He has been in the hardware store business for 25 years, and in that time, he has seen them all.
Even though there are now fewer youngsters who buy glue and thinner to inhale and get their illegal high, Ah Teck still sees them occasionally at the Tampines shop he works in.
"They'll look blur, and you can tell they are buying the substance for their own pleasure," said the employee at Chin Hoe Hup Kee Hardware in Mandarin.
"I won't sell to these people as well as youngsters under the age of 18."
The Central Narcotics Bureau (CNB) said that anyone convicted of selling or offering to sell intoxicating substances to a suspected abuser can be jailed up to two years and fined $5,000.
The New Paper spoke to 20 hardware stores on Wednesday and found out only four of them sold items like glue and paint thinner.
And all four said they are aware of this rule.
Like Ah Teck, the three other shopkeepers also said they refuse to sell such substances to youngsters as an extra precaution.
Ms Angeline Lim, another shopkeeper, said: "If these youngsters still insist on buying, I will tell them to ask an adult or a parent to buy the items instead."
Ms Lim, who owns B88 Hardware and Paint Supplies at Dawson Road, near Alexandra Road, added that after being in the business for seven years, she can easily identify inhalant abusers.
"They look 'high' and I will immediately say no to them."
Vigilant shopkeepers like Ah Teck and Ms Lim have been extra diligent in helping curb the inhalant abuse problem in Singapore.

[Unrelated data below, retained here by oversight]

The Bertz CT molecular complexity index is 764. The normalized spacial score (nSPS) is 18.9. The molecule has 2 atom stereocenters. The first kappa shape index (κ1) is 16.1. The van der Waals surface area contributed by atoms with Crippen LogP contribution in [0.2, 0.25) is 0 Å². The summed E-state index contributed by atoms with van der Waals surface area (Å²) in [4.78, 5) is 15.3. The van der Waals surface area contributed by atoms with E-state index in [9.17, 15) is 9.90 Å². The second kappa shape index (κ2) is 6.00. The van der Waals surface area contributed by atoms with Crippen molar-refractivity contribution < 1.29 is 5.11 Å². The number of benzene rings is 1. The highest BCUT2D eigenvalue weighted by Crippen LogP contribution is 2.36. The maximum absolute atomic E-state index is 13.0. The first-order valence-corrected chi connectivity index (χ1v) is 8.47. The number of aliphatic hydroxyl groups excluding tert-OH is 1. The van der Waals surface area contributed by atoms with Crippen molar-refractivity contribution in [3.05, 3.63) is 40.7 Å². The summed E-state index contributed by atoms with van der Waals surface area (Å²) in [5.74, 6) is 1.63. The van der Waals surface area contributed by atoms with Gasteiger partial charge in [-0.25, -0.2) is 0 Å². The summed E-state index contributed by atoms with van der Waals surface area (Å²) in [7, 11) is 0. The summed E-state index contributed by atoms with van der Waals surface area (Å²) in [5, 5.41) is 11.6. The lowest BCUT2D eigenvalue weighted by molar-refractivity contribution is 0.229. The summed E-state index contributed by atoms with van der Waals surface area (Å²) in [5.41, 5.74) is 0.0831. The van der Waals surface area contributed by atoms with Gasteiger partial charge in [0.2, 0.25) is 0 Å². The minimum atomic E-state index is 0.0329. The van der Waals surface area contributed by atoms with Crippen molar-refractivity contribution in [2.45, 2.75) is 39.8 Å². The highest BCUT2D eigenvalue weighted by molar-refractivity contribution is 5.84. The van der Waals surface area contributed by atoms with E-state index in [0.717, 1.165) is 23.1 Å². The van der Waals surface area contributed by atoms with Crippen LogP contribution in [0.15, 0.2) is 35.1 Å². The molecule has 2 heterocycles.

And it appears their efforts have paid off.
The number of arrests for inhalant abuse has gone down from 499 in 2010 to 60 in the first half of this year.
In another move to tackle the problem, the CNB said that since 2010, it has been using the "cluster approach" when dealing with shopkeepers who sell products like glue and paint thinner.
Its spokesman said: "When a particular shop is found to be selling inhalant products to abusers, both that shop as well as other similar shops in the vicinity will be alerted to exercise more caution in selling (them)."
The CNB added that the shopkeepers will be given documents known as "letters of advice" and "letters of notice". (See report at right.)
And the number of such documents handed out dropped last year.
Eighteen letters of advice were issued last year compared to 167 in 2010.
The number of letters of notice issued went down from seven in 2010 to four last year.
The CNB spokesman said: "Often, shops that are issued (with the letters) may completely cease selling (such) products."
This could mean there are now fewer shops selling paint thinner and glue.
CNB also said it "will continue to work closely with shopkeepers by providing posters and other anti-inhalant publicity materials" to them.
These will serve as reminders on the harmful effects of inhalant abuse.
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